is a skin disease characterized by the formation of large papules
and is often associated with underlying hepatic, renal or diabetic disorders. It can affect both men and women throughout life, although the average age of onset is 30 years. Lesions typically begin as small papules with silvery scales that eventually grow and form red-brown nodules with a central keratin
(horny) plug. The lesions occur mostly on the legs but also develop on the arms and the head and neck region. They are not typically painful may cause intense itching (pruritus). The cause of the disease is unknown; some cases appear to be idiopathic (no known cause) or inherited. The aim of treatment is to treat the underlying disease if one is associated. Lesions may self-heal without any treatment, but new lesions usually develop. Treatments that have been used to treat and reduce lesions include isotretinoin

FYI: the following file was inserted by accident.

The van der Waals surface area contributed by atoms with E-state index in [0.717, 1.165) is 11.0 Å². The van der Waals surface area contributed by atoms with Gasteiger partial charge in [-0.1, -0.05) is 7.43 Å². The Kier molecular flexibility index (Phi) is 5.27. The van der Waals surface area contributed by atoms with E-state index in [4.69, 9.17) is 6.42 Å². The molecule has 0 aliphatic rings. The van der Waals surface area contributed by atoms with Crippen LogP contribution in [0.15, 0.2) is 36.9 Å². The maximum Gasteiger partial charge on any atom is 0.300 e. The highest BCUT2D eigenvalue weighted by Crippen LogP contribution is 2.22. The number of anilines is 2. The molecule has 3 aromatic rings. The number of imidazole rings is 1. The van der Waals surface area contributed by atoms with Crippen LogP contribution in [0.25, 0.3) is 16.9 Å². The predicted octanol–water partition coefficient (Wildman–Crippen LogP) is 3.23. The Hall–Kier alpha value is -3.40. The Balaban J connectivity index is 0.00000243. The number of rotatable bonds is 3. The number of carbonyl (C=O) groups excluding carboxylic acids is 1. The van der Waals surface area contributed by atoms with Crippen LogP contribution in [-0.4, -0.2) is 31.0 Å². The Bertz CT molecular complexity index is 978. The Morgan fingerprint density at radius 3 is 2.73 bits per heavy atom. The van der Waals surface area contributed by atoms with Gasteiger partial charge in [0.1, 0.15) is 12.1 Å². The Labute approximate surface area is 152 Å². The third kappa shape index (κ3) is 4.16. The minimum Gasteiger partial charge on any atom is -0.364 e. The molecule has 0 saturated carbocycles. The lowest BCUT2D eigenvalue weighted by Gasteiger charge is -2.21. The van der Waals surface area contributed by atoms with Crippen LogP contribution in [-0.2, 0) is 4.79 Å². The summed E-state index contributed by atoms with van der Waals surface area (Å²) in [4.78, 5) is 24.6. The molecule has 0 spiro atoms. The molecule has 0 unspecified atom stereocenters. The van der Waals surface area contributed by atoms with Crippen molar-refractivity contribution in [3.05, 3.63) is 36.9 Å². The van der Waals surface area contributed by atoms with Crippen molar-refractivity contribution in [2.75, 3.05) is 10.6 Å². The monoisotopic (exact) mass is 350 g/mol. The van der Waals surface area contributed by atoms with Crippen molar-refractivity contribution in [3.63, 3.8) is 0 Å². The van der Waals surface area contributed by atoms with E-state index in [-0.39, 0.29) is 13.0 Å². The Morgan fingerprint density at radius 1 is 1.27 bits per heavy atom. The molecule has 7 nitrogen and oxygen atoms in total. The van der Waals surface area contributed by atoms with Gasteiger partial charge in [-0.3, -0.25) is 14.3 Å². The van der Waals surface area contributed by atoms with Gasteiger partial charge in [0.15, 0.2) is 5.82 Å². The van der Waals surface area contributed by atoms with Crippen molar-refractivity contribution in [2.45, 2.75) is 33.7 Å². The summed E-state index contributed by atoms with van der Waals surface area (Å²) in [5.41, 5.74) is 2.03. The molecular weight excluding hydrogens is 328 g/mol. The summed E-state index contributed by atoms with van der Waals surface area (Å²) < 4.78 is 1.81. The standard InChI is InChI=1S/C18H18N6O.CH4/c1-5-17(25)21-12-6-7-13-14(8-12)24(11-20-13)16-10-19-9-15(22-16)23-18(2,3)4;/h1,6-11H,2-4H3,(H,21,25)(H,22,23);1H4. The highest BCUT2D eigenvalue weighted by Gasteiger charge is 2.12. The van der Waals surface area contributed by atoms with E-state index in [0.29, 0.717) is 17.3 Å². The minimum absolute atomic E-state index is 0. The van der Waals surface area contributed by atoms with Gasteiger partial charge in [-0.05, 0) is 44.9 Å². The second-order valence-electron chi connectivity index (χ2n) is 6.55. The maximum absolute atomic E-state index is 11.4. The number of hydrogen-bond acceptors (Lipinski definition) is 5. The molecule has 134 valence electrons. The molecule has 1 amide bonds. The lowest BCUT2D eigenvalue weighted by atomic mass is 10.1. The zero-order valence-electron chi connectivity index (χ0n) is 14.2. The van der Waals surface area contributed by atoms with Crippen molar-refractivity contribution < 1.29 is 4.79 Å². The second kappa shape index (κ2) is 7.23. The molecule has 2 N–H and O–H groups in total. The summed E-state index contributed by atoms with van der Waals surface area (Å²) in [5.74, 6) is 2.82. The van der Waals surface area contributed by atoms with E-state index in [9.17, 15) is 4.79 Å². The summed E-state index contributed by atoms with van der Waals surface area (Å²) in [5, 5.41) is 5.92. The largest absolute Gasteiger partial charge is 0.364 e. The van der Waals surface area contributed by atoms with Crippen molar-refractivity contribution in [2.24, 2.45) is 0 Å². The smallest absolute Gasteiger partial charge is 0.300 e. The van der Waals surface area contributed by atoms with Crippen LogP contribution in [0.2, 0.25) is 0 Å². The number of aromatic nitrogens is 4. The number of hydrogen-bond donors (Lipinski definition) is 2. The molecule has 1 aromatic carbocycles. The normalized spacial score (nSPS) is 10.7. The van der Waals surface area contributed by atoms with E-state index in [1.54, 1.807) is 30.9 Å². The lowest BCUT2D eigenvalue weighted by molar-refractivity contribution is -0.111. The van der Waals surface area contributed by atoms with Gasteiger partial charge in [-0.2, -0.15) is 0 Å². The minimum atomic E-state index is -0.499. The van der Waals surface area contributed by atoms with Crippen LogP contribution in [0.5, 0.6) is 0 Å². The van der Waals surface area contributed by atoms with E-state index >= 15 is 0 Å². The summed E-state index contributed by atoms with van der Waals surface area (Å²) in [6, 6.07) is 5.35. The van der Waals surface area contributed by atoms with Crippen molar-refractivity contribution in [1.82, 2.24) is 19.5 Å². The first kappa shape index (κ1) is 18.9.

, high dose vitamin A, and tretinoin cream
; emollients (skin softening agents) and oral antihistamines may be useful in relieving pruritus.
Last updated: 6/16/2011